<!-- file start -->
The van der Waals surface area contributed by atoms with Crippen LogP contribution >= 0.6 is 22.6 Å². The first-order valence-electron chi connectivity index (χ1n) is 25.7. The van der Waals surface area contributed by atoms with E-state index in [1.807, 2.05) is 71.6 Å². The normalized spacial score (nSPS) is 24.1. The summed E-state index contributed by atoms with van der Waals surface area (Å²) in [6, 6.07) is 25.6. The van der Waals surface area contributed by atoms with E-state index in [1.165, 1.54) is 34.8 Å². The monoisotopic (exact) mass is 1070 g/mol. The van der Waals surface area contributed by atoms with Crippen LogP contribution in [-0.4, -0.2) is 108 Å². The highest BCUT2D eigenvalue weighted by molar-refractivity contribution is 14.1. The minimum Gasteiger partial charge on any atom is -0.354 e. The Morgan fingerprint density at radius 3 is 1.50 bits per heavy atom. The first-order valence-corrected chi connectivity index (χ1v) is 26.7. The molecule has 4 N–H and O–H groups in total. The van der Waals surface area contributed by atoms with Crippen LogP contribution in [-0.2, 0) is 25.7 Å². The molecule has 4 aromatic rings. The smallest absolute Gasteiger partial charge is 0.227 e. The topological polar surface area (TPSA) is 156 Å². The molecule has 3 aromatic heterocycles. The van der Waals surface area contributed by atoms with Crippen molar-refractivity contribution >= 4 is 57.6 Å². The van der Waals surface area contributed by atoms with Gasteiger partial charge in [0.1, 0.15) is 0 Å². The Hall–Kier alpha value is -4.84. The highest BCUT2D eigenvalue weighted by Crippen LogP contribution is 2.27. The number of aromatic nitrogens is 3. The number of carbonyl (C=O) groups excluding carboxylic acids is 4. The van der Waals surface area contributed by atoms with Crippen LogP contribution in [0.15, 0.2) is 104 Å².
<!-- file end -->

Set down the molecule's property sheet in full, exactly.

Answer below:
The van der Waals surface area contributed by atoms with Crippen LogP contribution >= 0.6 is 22.6 Å². The first-order valence-electron chi connectivity index (χ1n) is 25.7. The van der Waals surface area contributed by atoms with E-state index in [1.807, 2.05) is 71.6 Å². The normalized spacial score (nSPS) is 24.1. The summed E-state index contributed by atoms with van der Waals surface area (Å²) in [6, 6.07) is 25.6. The van der Waals surface area contributed by atoms with E-state index in [1.165, 1.54) is 34.8 Å². The monoisotopic (exact) mass is 1070 g/mol. The van der Waals surface area contributed by atoms with Crippen LogP contribution in [-0.4, -0.2) is 108 Å². The highest BCUT2D eigenvalue weighted by molar-refractivity contribution is 14.1. The minimum Gasteiger partial charge on any atom is -0.354 e. The Morgan fingerprint density at radius 3 is 1.50 bits per heavy atom. The first-order valence-corrected chi connectivity index (χ1v) is 26.7. The molecule has 4 N–H and O–H groups in total. The van der Waals surface area contributed by atoms with Crippen LogP contribution in [-0.2, 0) is 25.7 Å². The molecule has 4 aromatic rings. The smallest absolute Gasteiger partial charge is 0.227 e. The topological polar surface area (TPSA) is 156 Å². The molecule has 3 aromatic heterocycles. The van der Waals surface area contributed by atoms with Crippen molar-refractivity contribution >= 4 is 57.6 Å². The van der Waals surface area contributed by atoms with Gasteiger partial charge in [0.1, 0.15) is 0 Å². The Hall–Kier alpha value is -4.84. The highest BCUT2D eigenvalue weighted by Crippen LogP contribution is 2.27. The number of aromatic nitrogens is 3. The number of carbonyl (C=O) groups excluding carboxylic acids is 4. The van der Waals surface area contributed by atoms with Crippen LogP contribution in [0.15, 0.2) is 104 Å².